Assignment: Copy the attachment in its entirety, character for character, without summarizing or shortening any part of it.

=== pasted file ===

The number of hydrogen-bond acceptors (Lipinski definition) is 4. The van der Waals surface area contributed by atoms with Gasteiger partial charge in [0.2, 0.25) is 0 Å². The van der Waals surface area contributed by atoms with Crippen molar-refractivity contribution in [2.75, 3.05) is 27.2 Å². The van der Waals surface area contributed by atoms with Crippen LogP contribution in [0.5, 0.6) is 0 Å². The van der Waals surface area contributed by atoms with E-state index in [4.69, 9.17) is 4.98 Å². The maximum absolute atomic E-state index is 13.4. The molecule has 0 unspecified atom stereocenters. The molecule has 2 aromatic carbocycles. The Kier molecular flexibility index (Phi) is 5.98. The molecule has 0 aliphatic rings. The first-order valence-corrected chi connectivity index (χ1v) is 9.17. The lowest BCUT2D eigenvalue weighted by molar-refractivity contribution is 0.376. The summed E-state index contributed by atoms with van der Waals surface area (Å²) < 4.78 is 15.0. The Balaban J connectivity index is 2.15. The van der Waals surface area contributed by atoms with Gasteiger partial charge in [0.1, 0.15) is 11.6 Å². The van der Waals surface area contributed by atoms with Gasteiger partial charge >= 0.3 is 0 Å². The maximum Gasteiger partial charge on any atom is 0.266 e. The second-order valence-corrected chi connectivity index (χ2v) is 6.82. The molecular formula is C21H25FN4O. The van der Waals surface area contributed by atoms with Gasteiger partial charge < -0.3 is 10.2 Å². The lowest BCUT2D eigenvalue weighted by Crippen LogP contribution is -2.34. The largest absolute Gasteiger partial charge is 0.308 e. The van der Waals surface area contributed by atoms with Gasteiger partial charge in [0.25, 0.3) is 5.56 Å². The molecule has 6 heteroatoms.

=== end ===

The number of hydrogen-bond acceptors (Lipinski definition) is 4. The van der Waals surface area contributed by atoms with Gasteiger partial charge in [0.2, 0.25) is 0 Å². The van der Waals surface area contributed by atoms with Crippen molar-refractivity contribution in [2.75, 3.05) is 27.2 Å². The van der Waals surface area contributed by atoms with Crippen LogP contribution in [0.5, 0.6) is 0 Å². The van der Waals surface area contributed by atoms with E-state index in [4.69, 9.17) is 4.98 Å². The maximum absolute atomic E-state index is 13.4. The molecule has 0 unspecified atom stereocenters. The molecule has 2 aromatic carbocycles. The Kier molecular flexibility index (Phi) is 5.98. The molecule has 0 aliphatic rings. The first-order valence-corrected chi connectivity index (χ1v) is 9.17. The lowest BCUT2D eigenvalue weighted by molar-refractivity contribution is 0.376. The summed E-state index contributed by atoms with van der Waals surface area (Å²) < 4.78 is 15.0. The Balaban J connectivity index is 2.15. The van der Waals surface area contributed by atoms with Gasteiger partial charge in [0.1, 0.15) is 11.6 Å². The van der Waals surface area contributed by atoms with Gasteiger partial charge >= 0.3 is 0 Å². The maximum Gasteiger partial charge on any atom is 0.266 e. The second-order valence-corrected chi connectivity index (χ2v) is 6.82. The molecular formula is C21H25FN4O. The van der Waals surface area contributed by atoms with Gasteiger partial charge < -0.3 is 10.2 Å². The lowest BCUT2D eigenvalue weighted by Crippen LogP contribution is -2.34. The largest absolute Gasteiger partial charge is 0.308 e. The van der Waals surface area contributed by atoms with Gasteiger partial charge in [0.25, 0.3) is 5.56 Å². The molecule has 6 heteroatoms.